Dingell Comes Around

California's tough standards may blow across the nation. CLEAN AIR BILL

A MAJOR obstacle to ending a decade of utter stalemate over clean-air law dissolved this week. Two leading congressmen on the Energy Committee - each key to a rival camp - settled on a surprise compromise on automobile emissions that was approved unanimously by the committee.

The agreement immediately improved the outlook for passage of a clean-air bill this year. The deal favored mostly the environmentalists, incorporating the stringent emissions standards similar to those of California.

Many more tough issues remain before the nation has a new clean air act. But Rep. John Dingell (D) of Michigan, Rep. Henry Waxman (D) of California, and several other key congressmen have agreed to abide by this compromise for the bill's entire journey through congress.

Mr. Dingell, chairman of the Energy Committee, hails from Detroit and has reliably represented the interests of automakers concerned about the costs of tighter emissions standards. He sponsored President Bush's proposed new Clean Air Act in the House.

Mr. Waxman is a subcommittee chairman and hails from smog-choked Los Angeles. He is a strong voice for environmentalism.

The two have been at loggerheads over clean air for at least eight years.

In recent weeks, however, Waxman won some key bouts in his subcommittee. He succeeded in striking out a provision that allowed automakers to meet emissions standards by averaging their fleets and in winning a requirement that cars carry canisters that absorb gasoline fumes.

Last Thursday, Dingell offered a deal. California and eight Northeastern states are moving to the stringent standards anyway. The proposed federal standards would at least give manufacturers more time to comply than do the California standards.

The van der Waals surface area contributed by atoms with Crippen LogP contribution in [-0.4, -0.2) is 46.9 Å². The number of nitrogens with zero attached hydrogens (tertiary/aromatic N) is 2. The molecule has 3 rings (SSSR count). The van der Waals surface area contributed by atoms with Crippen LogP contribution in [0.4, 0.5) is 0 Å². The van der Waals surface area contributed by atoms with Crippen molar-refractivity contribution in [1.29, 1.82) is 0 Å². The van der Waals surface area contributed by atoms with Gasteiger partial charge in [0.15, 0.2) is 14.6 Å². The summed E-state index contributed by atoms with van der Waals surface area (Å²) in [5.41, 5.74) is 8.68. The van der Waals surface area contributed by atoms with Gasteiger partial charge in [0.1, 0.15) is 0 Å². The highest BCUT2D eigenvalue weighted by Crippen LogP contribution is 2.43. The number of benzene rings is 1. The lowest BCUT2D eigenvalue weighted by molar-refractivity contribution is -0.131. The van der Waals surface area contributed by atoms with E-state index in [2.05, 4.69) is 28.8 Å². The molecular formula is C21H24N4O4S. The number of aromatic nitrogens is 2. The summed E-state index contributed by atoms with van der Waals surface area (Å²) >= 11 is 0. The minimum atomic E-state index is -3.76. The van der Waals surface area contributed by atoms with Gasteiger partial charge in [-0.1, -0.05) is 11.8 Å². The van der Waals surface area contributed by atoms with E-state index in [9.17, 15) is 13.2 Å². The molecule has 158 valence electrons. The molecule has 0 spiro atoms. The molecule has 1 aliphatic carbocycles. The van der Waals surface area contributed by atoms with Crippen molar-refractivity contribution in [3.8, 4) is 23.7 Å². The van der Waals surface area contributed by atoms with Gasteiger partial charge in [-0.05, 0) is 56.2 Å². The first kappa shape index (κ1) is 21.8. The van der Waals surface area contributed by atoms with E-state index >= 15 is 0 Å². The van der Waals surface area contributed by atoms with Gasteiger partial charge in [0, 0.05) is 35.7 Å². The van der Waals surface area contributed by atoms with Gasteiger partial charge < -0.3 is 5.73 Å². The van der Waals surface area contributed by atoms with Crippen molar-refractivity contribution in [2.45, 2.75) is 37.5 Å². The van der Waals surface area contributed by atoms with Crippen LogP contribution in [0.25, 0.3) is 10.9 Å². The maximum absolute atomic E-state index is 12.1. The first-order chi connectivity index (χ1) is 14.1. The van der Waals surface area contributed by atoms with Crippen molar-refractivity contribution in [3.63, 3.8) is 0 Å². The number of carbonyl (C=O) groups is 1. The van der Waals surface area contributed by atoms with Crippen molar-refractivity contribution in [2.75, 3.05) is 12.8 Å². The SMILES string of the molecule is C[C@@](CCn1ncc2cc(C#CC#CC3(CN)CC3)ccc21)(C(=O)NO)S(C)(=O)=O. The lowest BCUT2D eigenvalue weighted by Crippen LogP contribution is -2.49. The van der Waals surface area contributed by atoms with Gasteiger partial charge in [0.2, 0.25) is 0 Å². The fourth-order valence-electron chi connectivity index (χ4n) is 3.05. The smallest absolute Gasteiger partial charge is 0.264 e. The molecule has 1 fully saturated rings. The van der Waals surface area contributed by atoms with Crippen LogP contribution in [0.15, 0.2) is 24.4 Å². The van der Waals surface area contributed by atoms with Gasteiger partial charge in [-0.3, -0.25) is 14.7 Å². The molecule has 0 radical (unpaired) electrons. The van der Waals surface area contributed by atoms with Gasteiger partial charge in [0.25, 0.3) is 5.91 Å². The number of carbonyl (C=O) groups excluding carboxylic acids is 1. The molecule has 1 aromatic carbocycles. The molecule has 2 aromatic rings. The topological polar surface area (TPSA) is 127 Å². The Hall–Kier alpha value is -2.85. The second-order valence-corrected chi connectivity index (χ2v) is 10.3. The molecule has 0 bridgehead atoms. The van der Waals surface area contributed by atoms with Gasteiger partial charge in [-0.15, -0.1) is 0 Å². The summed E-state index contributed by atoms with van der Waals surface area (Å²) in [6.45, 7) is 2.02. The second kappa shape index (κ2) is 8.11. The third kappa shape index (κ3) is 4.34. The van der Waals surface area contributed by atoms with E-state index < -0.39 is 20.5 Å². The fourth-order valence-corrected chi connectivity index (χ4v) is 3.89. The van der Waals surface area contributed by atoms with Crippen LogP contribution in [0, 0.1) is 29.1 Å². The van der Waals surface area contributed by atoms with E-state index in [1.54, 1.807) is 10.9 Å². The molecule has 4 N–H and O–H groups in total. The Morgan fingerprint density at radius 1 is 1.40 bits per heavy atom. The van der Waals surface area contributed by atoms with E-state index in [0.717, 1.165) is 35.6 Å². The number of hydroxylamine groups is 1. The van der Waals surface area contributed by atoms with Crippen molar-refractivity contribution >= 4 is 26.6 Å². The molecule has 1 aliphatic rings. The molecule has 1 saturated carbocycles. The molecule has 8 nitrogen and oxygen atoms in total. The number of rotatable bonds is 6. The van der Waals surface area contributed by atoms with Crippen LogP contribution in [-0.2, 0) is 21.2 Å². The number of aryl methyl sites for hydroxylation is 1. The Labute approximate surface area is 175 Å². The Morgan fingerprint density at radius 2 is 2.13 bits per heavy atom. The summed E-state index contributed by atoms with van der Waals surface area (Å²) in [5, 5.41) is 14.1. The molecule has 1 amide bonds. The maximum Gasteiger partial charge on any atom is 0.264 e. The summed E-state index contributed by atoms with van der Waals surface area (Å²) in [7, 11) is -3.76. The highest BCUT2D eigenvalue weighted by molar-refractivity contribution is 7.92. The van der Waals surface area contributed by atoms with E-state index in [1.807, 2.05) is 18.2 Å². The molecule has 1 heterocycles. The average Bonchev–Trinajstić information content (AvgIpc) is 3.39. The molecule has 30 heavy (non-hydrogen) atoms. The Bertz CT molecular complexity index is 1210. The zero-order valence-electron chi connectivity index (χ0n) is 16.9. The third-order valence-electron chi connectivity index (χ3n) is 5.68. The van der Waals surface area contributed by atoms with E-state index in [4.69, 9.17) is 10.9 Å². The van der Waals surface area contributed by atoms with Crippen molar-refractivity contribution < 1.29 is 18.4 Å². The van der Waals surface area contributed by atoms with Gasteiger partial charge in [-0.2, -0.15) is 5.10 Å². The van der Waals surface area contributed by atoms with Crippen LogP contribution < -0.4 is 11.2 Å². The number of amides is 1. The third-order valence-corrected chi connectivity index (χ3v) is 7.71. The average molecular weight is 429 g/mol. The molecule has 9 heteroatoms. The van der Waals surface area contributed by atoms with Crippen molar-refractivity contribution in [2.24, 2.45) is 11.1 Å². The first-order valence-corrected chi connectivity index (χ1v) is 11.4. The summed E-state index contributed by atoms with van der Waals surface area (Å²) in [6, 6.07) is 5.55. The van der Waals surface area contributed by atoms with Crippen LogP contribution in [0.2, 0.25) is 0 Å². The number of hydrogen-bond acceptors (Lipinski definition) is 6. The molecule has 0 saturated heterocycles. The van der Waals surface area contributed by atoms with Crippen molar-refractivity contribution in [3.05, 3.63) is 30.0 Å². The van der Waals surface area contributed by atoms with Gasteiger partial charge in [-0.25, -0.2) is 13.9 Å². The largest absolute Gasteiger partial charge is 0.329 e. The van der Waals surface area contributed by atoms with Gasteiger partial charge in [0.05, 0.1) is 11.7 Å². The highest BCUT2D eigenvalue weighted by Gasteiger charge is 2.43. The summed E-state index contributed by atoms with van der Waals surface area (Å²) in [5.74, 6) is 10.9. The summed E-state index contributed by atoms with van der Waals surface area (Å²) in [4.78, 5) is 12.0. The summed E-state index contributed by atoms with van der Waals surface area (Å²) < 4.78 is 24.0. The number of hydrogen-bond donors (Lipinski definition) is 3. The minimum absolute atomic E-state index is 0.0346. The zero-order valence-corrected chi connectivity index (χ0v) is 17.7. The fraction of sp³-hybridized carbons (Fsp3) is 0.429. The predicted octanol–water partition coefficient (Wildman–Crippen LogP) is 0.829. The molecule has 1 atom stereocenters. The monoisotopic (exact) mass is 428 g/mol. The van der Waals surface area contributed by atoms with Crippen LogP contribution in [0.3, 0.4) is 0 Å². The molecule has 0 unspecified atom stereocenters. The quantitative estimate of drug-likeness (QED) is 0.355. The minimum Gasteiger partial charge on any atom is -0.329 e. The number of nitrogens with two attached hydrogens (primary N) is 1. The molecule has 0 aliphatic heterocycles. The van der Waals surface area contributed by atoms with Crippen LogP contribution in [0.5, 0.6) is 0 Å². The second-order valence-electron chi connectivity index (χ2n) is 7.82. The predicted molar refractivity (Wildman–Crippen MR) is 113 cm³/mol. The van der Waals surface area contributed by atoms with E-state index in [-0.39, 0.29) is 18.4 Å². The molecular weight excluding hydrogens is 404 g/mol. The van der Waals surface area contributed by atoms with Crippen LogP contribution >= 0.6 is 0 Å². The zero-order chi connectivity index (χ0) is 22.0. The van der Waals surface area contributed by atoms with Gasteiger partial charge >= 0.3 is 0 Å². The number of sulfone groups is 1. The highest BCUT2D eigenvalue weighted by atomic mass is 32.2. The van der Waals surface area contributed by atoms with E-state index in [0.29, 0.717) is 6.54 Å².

The auto industry finds little solace. General Motors called the deal ``an extreme which will bring virtually no significant benefits [over the Bush bill] but will mean huge costs to the consumer and high risks for the industry.''

Environmentalists see a major step forward. ``This is the first time in history that Congressman Dingell and Congressman Waxman have agreed on motor vehicle legislation,'' says S. William Becker, director of an association of state air pollution officials. ``It is a landmark agreement.''

The agreement is substantially more stringent on auto emissions than the standards that the White House proposed last summer, but the White House says it will support the deal.

The standards, if passed into law, will be phased in by 1995 or 1996. The Environmental Protection Agency is directed to study the cost and technical means of tightening standards by another 50 percent by 2006.

But environmentalists have clearly won the most and biggest battles so far in the forging of a new clean air act.

William Fay, director of a business coalition working to keep the costs of the clean air bill down, was surprised and concerned about the auto-emissions deal. ``I kind of feel like I'm building a house and the contractor keeps coming back with higher costs,'' he says.

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